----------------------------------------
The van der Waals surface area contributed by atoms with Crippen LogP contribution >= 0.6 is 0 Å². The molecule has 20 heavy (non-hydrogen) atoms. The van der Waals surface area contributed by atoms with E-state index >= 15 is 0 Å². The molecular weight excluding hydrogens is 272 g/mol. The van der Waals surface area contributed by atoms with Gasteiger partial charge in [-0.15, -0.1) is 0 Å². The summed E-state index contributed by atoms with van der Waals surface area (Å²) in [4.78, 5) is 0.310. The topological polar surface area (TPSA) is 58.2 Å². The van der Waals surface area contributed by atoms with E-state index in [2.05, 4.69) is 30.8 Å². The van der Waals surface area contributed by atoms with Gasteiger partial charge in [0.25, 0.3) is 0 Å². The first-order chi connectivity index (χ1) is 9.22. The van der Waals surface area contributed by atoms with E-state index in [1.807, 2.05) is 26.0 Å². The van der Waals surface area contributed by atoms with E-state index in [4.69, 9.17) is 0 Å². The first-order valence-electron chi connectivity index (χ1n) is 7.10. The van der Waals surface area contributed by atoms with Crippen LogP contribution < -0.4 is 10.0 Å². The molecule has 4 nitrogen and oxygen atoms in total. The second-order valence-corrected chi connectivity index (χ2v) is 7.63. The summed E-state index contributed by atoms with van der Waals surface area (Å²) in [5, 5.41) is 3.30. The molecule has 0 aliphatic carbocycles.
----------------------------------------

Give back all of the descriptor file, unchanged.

The van der Waals surface area contributed by atoms with Crippen LogP contribution >= 0.6 is 0 Å². The molecule has 20 heavy (non-hydrogen) atoms. The van der Waals surface area contributed by atoms with E-state index >= 15 is 0 Å². The molecular weight excluding hydrogens is 272 g/mol. The van der Waals surface area contributed by atoms with Gasteiger partial charge in [-0.15, -0.1) is 0 Å². The summed E-state index contributed by atoms with van der Waals surface area (Å²) in [4.78, 5) is 0.310. The topological polar surface area (TPSA) is 58.2 Å². The van der Waals surface area contributed by atoms with E-state index in [2.05, 4.69) is 30.8 Å². The van der Waals surface area contributed by atoms with Gasteiger partial charge in [0.25, 0.3) is 0 Å². The first-order chi connectivity index (χ1) is 9.22. The van der Waals surface area contributed by atoms with E-state index in [1.807, 2.05) is 26.0 Å². The van der Waals surface area contributed by atoms with E-state index in [4.69, 9.17) is 0 Å². The first-order valence-electron chi connectivity index (χ1n) is 7.10. The van der Waals surface area contributed by atoms with Crippen LogP contribution < -0.4 is 10.0 Å². The molecule has 4 nitrogen and oxygen atoms in total. The second-order valence-corrected chi connectivity index (χ2v) is 7.63. The summed E-state index contributed by atoms with van der Waals surface area (Å²) in [5, 5.41) is 3.30. The molecule has 0 aliphatic carbocycles.